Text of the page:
Salary-cap constraints have forced Boston Bruins general manager Peter Chiarelli to watch from the sidelines as the rest of the GMs in the Atlantic Division have made efforts to improve their rosters in an attempt to catch the Bruins.
Steve Yzerman (Tampa Bay Lightning), Dave Nonis (Toronto Maple Leafs), Dale Tallon (Florida Panthers) and Tim Murray (Buffalo Sabres) have been among the busiest managers in the League since the market opened at noon ET on July 1, combining to sign or acquire via trade 18 players.
Marc Bergevin (Montreal Canadiens) and Bryan Murray (Ottawa Senators) most notably have been involved in some significant trades involving veteran players. Meanwhile, Ken Holland has struggled to find players willing to take the Detroit Red Wings' money.
The signings and trades have slowed since a wild first day, or rather first few hours of the free-agent frenzy, as GMs take stock in who they have acquired, what they still need and how much money they have left to spend. So let's do the same.
OFFSEASON MOVES BY DIVISION
Here is a breakdown of what the eight Atlantic Division teams have done so far this offseason and how the additions or subtractions could affect their lineup for the 2014-15 season:
Note: The additions, re-signed players, still unsigned players and subtractions pertain only to the NHL roster. The money figures are according to CapGeek.com or have been provided by the club.
The $69 million salary cap is the specific reason why Iginla, Thornton and Johnson are gone. It has stymied Chiarelli, who still is negotiating new contracts for Krug, Smith, Bartkowski, Caron and Florek. Boston has to carry almost $4.8 million in bonus overages from last season onto their cap figure this season.
The Bruins plan to replace Iginla, Thornton and Johnson from within, but likely will make a trade or two because of their surplus of defensemen. They will have eight NHL defensemen once Krug and Bartkowski are re-signed.
Niklas Svedberg is expected to take over for Johnson as the No. 2 goalie behind Tuukka Rask. Loui Eriksson could step up from the third line to replace Iginla on the top line with David Krejci and Milan Lucic. Caron, Florek, Ryan Spooner, Matt Fraser and Alexander Khokhlachev will also push for playing time.
Subtractions: Anders Lindback (Dallas Stars), Nate Thompson (Anaheim Ducks), B.J. Crombeen (Arizona Coyotes), Michael Kostka (New York Rangers), Keith Aulie (Edmonton Oilers), Teddy Purcell (Edmonton Oilers), Ryan Malone (buyout)
The Lightning are in a better position to win in the Stanley Cup Playoffs now than they were 2 1/2 months ago, particularly because they have a deeper defense with Garrison and Stralman. Boyle gives them a presence in their bottom-six forward group and on the penalty kill. They should also have a more reliable backup goalie in Nabokov.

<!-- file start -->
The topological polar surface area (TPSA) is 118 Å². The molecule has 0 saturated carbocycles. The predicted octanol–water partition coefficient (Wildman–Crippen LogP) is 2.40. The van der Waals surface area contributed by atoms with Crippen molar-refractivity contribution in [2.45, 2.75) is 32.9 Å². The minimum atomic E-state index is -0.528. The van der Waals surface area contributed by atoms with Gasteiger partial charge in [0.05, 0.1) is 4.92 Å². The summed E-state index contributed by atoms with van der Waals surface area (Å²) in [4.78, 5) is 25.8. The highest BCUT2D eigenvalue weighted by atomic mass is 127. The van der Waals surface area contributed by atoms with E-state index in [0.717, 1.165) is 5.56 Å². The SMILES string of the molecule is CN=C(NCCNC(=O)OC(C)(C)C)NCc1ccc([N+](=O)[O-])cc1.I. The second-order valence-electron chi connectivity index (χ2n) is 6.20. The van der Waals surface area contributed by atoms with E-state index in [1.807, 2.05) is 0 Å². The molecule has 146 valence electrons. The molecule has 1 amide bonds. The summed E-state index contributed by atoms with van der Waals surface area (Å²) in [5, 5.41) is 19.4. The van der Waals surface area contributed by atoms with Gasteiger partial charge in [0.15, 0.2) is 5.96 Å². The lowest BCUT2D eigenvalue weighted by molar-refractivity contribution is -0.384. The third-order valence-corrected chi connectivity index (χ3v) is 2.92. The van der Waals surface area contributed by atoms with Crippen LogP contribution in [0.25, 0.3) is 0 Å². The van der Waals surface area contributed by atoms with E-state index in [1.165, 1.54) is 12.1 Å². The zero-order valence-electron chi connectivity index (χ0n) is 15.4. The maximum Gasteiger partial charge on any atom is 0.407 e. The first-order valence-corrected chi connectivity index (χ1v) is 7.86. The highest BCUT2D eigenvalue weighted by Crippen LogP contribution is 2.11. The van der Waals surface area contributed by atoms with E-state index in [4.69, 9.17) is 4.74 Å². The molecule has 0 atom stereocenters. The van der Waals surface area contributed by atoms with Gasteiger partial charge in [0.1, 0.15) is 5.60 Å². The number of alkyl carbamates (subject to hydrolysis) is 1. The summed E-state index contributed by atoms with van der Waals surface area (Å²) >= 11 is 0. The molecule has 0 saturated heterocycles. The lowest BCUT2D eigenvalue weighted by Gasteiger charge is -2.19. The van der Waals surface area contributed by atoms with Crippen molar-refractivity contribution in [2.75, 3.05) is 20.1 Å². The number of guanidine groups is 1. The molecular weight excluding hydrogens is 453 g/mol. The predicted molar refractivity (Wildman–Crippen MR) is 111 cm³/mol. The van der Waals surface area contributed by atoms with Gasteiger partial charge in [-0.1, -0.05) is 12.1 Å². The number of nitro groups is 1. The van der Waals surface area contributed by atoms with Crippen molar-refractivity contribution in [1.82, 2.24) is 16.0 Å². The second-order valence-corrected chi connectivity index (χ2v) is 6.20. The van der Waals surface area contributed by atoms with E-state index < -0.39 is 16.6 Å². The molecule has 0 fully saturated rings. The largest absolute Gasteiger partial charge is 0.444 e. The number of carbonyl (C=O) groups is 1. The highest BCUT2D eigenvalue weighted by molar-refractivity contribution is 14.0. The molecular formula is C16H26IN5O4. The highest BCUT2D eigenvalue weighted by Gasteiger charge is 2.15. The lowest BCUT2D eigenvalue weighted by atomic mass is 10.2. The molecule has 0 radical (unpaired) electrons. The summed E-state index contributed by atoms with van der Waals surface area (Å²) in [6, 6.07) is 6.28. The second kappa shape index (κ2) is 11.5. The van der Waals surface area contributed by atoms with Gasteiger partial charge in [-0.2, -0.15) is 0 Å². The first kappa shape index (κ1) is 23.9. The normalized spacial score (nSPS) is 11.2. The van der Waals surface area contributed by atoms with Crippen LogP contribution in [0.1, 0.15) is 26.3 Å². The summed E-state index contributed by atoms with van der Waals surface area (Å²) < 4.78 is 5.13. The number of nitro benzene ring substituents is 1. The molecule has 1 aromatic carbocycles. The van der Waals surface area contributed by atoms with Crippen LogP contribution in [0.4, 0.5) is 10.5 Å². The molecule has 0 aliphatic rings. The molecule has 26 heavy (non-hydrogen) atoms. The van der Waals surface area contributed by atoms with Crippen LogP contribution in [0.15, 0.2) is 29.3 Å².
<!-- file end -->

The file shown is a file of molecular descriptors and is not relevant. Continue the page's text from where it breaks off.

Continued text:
Yzerman also kept Callahan from becoming an unrestricted free agent by signing him to a six-year, $34.8 million contract. Johnson, Killorn and Palat all got new contracts after strong seasons.
In addition, Yzerman bought out Malone and traded Thompson, Purcell and Crombeen to clear cap space for the additions of Garrison, Stralman, Boyle and Nabokov. Jonathan Drouin, the third pick in the 2013 NHL Draft, is expected to play a big role this season.
The biggest transaction in Montreal's offseason has yet to take place. Subban is expected to sign an expensive new contract that will keep him in Montreal for a long time. Negotiations likely are ongoing, but Bergevin doesn't discuss those publicly.
The biggest surprise of Montreal's offseason so far has been the trade of Gorges to Buffalo for a second-round draft pick in 2016. Gorges was a well-liked leader in the Canadiens dressing room, but Bergevin wanted to get rid of his $3.9 million salary-cap charge.
Montreal also is looking for a new captain with Gionta signing a three-year, $12.75 million contract with the Sabres. Vanek was not going to be part of Montreal's plans going forward after his unsuccessful postseason; he signed a three-year, $19.5 million contract with the Wild.
Acquiring Parenteau and a 2015 fifth-round draft pick from Colorado for Briere was a no-brainer. Parenteau is 31 and had 33 points in 55 games last season while Briere will turn 37 at the start of this season. He didn't seem to fit in Montreal as he put up 25 points in 69 regular-season games.
The Red Wings so far have struck out this offseason, even with approximately $9.5 million in cap space to use and an obvious need for a right-handed defenseman.
They tried to get Dan Boyle, Matt Niskanen, Stephane Robidas, Stralman and Christian Ehrhoff but each signed elsewhere. The best the Red Wings have done since the free-agent market opened is re-sign Quincey.